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Darwin Correspondence Project

To Emma Darwin   [3 July 1841]


My dear Titty

It seems natural to write you a scrap, though I have not to thank you for one.—rather Severe, I guess I was very well yesterday & today am looking so well, that my Father owned, he should not have known if I had been a new face, there was anything the matter with me— Doddy is looking very strong & almost ruddy to day, but my Father says his motions are far from right. He paid me a visit this morning in dressing room, whilst I was dressing & was very good & brushed his teeth with an old tooth brush of mine, as grave as a judge— I told him to go in Bed room & see if Mama was there & I suppose the sight of Red bed called up his memory, for he continued for so long crying out plaintively mama & looking inquisitively into my face— To day at breakfast there was much scrattle talk, as annual account was wound up, wh’ amounted to 1380£ 10£ less than last year. Is this not marvellous considering my Fathers personal expences—& presents & everything except his childrens allowances are included in this.—

A thunder storm is preparing to break on your head, & which has already deluged me,—about Bessy not having a cap,—“looks dirty”, “like grocers maid-servant” & my Father with much wrath added “the men will take liberties with her, if she is dressed differently from every other lady’s maid”!!! Both the girls echoed this— I generously took half the blame, & never betrayed that I had beseeched you several times on that score— If they open on you pray do not defend yourself, for they are very hot on subject. My Father has taken Parslows1 long greasy hair into hand, which I am well pleased at, & quizzed him before the other servant, whether he was training to turn into my Lord Judge with a long wig.—

Susan goes to Sea with Marianne on Friday, so you wont see much of her.— My Father seems to like having me here; & he & the girls are very merry all day long.— I have partly talked over the Doctor about my buying a house, without living in the neighbourhood half a dozen years first—

He says your complaint in the ears is very common & very troublesome.

You never saw how the girls doat on Doddy— they say he is the most charming of all the children. I fear he is a coward— a frog jumped near him & danced & screamed with horror at the dangerous monster, & I had a deal of kissing at his open bellowing mouth to comfort him— He threw my stick over Terrace wall, looked at it as it went & cried Tatta with th⁠⟨⁠e⁠⟩⁠ ⁠⟨⁠grea⁠⟩⁠test sang-froid & walked away— ⁠⟨⁠The⁠⟩⁠ Dr. is going to try new medicine with him.— I suppose Susan in her letter told you horrid fright they had about the mad-dog— Poor old Doddy was safe in bed—but really all had a horridly near escape.—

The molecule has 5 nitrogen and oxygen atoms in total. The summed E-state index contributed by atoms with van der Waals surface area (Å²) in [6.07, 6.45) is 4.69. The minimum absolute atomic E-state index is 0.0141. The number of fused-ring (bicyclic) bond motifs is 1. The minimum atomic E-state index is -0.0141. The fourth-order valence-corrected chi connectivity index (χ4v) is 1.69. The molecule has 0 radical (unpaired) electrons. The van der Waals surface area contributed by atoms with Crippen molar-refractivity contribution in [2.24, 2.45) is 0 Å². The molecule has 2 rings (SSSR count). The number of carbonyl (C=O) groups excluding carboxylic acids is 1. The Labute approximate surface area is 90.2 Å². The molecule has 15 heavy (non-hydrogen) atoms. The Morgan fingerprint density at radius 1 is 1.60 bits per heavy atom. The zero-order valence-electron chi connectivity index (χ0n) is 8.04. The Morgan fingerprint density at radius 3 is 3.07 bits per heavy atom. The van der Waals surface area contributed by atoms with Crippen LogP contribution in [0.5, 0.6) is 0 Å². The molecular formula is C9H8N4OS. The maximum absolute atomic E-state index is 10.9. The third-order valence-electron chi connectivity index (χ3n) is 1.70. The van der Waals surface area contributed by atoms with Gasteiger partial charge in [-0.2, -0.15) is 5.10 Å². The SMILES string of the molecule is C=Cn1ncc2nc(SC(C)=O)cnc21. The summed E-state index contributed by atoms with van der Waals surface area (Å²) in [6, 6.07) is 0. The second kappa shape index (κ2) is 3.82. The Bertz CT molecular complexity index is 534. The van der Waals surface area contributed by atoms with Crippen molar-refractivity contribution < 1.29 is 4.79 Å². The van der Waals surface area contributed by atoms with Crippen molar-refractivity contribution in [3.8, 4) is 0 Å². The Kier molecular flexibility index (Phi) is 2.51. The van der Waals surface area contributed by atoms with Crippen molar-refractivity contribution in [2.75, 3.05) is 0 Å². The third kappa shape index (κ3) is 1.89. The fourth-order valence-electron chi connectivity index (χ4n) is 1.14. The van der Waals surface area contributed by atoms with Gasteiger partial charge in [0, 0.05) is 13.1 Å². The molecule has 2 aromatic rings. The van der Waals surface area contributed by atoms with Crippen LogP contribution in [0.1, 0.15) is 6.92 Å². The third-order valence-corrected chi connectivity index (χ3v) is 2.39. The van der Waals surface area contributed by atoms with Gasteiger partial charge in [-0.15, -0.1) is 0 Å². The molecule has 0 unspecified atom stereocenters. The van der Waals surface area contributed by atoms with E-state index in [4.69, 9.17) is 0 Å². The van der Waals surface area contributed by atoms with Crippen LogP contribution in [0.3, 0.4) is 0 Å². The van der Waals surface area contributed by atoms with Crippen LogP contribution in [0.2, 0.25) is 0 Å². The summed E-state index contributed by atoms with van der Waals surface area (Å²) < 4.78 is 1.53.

Ever yours affect | dear Titty, | C. D.—

PS— Please get me out of little draw in upper drawer in chest of drawers in my dressing room my dog-whip. (& leave fish-line) —get it out at once, & then it wont be forgotten.—


Joseph Parslow, manservant at Gower Street, later butler at Down House (Freeman 1978; Atkins 1974, p. 72).


Atkins, Hedley J. B. 1974. Down, the home of the Darwins: the story of a house and the people who lived there. London: Royal College of Surgeons.

Freeman, Richard Broke. 1978. Charles Darwin: a companion. Folkestone, Kent: William Dawson & Sons. Hamden, Conn.: Archon Books, Shoe String Press.


The happy family life at Shrewsbury. CD is looking so well his father would not have known there was anything the matter with him. The year’s accounts come to £1380.

Letter details

Letter no.
Charles Robert Darwin
Emma Wedgwood/Emma Darwin
Sent from
Source of text
DAR 210.8: 17
Physical description
ALS 5pp damaged

Please cite as

Darwin Correspondence Project, “Letter no. 601,” accessed on 22 May 2022,

Also published in The Correspondence of Charles Darwin, vol. 2